Istanbul’s meyhane culture and where to experience it
The meyhane is more than a mere place to eat and drink. It is where conversation takes center stage, where hearts are poured out as the rakı flows. Many traditional establishments with long and illustrious histories remain in Istanbul. But in recent years many new places have also opened—offering a similar ambience, but with a modern twist.

The meyhane as we understand it today—where people sit together around tables draped in white linen, select mezze from trays, and sip rakı—is a relatively recent phenomenon. Meyhanes date back to the Byzantine era, but underwent a slow but dramatic evolution.

Evliya Çelebi, the renowned author of the seventeenth century book of travels Seyahatname, wrote that the neighborhood of Galata hosted an abundance of meyhanes. According to Çelebi, there were more than a thousand meyhanes throughout Istanbul at that time; many were taverns from Byzantine times, that had survived the Ottoman conquest of Constantinople in 1453.

But what were meyhanes like back then? The urban researcher Işıl Çokuğraş has described them as generally small, dark spaces, often underground and with few or no windows, with four or five wooden stools, low tables by a bar, and casks filled with wine lining the walls. The term meyhane means “house of wine.”

Photo courtesy of Oğlak Yayınları, Istanbul

Ottoman meyhanes

Istanbul’s meyhanes were owned by non-Muslims, who were generally allowed to produce and sell their own wine under Ottoman rule outside of Muslim districts and the historical city walls in neighborhoods such as Galata, Beyoğlu, Tatavla (today’s Kurtuluş), fishing villages between Beşiktaş and Sarıyer, Haliç, and Kadıköy. Some Muslim clients went there secretly.

However, not all meyhanes were alike. The social standing of its patrons, as well as the neighborhood in which it was located, denoted its status. Before the nineteenth century, the meyhanes frequented by the better heeled were known as gedikli meyhane, licensed meyhanes which paid taxes to the Ottoman authorities. They had names such as Hançerli (the one with the dagger), Kürkçü (the fur seller), and Yahudi (Jewish). Some of these meyhanes were frequented by janissaries—the sultan’s elite guard—who would get better service and attention than the other customers.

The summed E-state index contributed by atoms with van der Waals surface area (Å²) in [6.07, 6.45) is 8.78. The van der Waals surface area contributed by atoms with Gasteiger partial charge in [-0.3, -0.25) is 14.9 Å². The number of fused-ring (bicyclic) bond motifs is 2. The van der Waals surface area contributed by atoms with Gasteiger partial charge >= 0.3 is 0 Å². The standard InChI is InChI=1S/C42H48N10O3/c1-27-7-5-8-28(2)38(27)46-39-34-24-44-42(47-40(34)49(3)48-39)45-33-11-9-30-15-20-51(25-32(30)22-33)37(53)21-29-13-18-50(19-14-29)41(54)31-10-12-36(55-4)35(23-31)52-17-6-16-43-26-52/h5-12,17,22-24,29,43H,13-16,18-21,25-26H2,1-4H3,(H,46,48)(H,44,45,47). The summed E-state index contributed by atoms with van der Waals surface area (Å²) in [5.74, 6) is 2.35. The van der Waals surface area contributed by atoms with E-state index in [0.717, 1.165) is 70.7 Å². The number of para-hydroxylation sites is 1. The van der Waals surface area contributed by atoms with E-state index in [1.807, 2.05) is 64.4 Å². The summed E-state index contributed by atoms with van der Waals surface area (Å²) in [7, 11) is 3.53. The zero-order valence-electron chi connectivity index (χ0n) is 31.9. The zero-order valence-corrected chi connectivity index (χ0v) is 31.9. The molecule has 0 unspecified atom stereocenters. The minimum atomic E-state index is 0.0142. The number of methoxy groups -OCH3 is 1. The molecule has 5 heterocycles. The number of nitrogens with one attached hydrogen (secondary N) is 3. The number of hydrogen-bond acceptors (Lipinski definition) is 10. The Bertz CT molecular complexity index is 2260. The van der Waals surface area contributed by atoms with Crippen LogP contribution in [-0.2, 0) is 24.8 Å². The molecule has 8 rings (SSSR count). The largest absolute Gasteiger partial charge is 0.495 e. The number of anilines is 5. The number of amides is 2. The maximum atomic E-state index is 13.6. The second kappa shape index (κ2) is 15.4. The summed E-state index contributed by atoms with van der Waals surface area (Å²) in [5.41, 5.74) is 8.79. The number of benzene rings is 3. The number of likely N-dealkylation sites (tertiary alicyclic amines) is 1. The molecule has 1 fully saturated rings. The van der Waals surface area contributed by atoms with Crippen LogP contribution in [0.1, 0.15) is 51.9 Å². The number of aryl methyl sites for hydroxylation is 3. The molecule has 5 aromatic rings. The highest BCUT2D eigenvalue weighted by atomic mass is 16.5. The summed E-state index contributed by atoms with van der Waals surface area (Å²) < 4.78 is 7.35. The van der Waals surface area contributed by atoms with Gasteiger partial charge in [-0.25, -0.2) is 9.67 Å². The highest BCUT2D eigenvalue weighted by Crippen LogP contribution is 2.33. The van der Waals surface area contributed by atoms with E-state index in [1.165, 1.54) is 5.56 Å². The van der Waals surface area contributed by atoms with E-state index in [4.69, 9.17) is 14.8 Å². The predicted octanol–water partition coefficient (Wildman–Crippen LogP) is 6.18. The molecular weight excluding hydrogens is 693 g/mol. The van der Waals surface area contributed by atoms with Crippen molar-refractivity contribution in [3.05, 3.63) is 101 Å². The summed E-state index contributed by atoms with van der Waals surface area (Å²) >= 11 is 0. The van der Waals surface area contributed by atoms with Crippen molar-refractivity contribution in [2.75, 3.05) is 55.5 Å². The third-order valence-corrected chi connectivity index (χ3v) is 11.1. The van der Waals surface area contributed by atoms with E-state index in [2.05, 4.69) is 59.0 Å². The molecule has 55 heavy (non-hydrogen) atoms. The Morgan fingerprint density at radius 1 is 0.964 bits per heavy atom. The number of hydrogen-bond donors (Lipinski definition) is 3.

Agora 1890

According to Çokuğraş, these meyhanes had service counters filled with various mezze for those who would rather drink there than at a table, and pitchers would be hanging above them. The rest of the space would hold wooden tables and rattan stools. Some would also have small private rooms that would be open to the meyhane’s regulars. Right around the time of sunset, the meyhane owner would walk around and light the candles standing erect on terracotta holders, and service would begin.

Koltuk meyhaneleri, on the other hand, were illicit establishments serving those in the lower social strata of Ottoman society called the ayak takımı (those on foot duty), such as corner boys, porters, and vagabonds. These meyhanes would most often be hidden in the back corners of side street markets or grocers. A more ‘civilized’ version of these meyhanes called kibar koltukları served civil servants and clerks, who could not drink at home but still enjoyed a sip from time to time.

Çiçek Pasajı

Most interesting, perhaps, were the ayaklı meyhane; the mobile, on-foot meyhanes of the Ottoman era. The alcohol sellers, many of whom were Armenian, would wrap sheep intestines filled with wine around their waists, warmed by their body heat, with a funnel at the end for pouring. They also wore a cüppe type of coat that could conceal a cup within its inner pocket. When a passerby asked for a drink, the men would quickly enter a side street shop or a darkened corner, and pour alcohol into the cup, where the customer would quickly take a swig. Most often, the customer would wipe his lips with the back of his fist. This manner of wiping away the mouth, without having anything to accompany the alcohol, was called yumruk mezesi (the fist mezze), and was also a sign of indigence.

Meyhanes often had a tumultuous relationship with the authorities. Many were closed down by decrees from the Ottoman sultan, although some would later re-open again. Around 500 were still open by the early nineteenth century, according to research by Çokuğraş.

Sofyalı 9

Change of times

The Tanzimat period of political and social reforms (1839-1876) marked a distinct change in the perception of meyhanes. New rights were given to non-Muslim citizens, including the legalization of many illicit meyhanes. Over time, wealthier Muslims also began to frequent them. In the mid nineteenth century the drink of choice shifted from wine to rakı.

Baloz meyhanes also emerged, and served as lower-class replicas of the balls enjoyed by the modernizing Ottoman elite. These meyhanes appeared near Galata, often serving sailors, with women appearing for the first time in the meyhanes; singing, playing instruments, and dancing.